The physical planning process is no different from other planning processes such as economic planning and social planning in that, it is cyclical.
The process is a dynamic one. Eight stages are involved.
1. Terms of Reference
This is the first stage in the planning process involving the formulation of the parameters, which are to govern the ensuing plan. These parameters include the aims (goals) and objectives, which are guidelines within which the anticipated plan must function and to which it must relate. The "goals" are the broad guidelines while "objectives" are less general and more tangible.
2. Information Gathering
No plan can be developed without relevant information. Thus, information has to be gathered in accordance with the defined terms of reference, aim "goals" and objectives in order to ensure relevance.
3. Analysis of information
Analysis of data collected will expose problems. With this, the planner can better assess the situation within the adopted terms of reference and see the extent to which the anticipated plan will have to address itself to the problems, shortcomings or obstacles which imperil goal achievement, and the plan's potential efficacy.
This stage is a necessary prerequisite to the formulation of policies from which recommendations evolve.
4. Formulation of Policies
A "policy" is a statement in which the adopted aims "goals" and objectives are made more tangible for the process of implementation to begin.
Recommendations are statements of what should be done through the operation of the plan to achieve the aims, objectives and policies.
Recommendations do not say how the aims, objectives and policies are to be achieved so the formulation of strategies (or a modus operandi) becomes necessary. Strategies define the methods, which should be employed to ensure that the recommendations achieve the stated aims, objectives and policies. A number of strategies can be developed to effect a single recommendation so the strategies most suitable to the stated aims have to be selected. Implementation is the next step and for this there are a number of steps to be taken.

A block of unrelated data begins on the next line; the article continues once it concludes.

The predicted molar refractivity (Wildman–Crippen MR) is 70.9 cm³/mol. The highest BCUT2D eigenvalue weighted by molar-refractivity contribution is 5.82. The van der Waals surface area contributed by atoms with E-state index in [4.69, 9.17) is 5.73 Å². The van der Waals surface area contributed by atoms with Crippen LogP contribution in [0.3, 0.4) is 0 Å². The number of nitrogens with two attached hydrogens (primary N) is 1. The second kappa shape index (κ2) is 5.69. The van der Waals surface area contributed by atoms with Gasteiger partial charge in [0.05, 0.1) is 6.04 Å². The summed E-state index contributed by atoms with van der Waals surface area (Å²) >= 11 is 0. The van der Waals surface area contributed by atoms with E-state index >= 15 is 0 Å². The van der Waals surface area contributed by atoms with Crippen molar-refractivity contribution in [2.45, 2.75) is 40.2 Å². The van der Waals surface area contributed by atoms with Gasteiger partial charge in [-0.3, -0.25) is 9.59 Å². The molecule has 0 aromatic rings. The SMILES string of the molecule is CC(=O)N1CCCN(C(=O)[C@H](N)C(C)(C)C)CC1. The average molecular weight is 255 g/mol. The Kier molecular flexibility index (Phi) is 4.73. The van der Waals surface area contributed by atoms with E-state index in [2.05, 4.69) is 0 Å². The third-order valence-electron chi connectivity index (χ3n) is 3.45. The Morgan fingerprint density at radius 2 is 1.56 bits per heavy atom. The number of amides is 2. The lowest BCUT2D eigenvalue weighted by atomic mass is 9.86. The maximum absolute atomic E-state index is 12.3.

Implementation of this Physical Plan cannot take place by the mere fact of its existence. Efforts must be made to channel development into areas for which it is recommended and the institutional and legal framework by which it is to be realized must exist to ensure that resources are effectively deployed. Clear guidelines must be given to the many agencies and private organizations, which will be involved in its effectuation and monitoring, must be done to keep development projects in line with proposals. Before control and monitoring can take place, programs and projects must be identified and schedules worked out for each.
This is the final and most essential stage of the Physical Planning process particularly because of its cyclical nature. The "monitoring" stage serves as a test for future plans, and measures the extent to which the plan is successful in the achievement of the aims and objectives. It also identifies inherent problems and shortcomings so that the planner may be cognizant of, and able to avoid them in the preparation of future plans.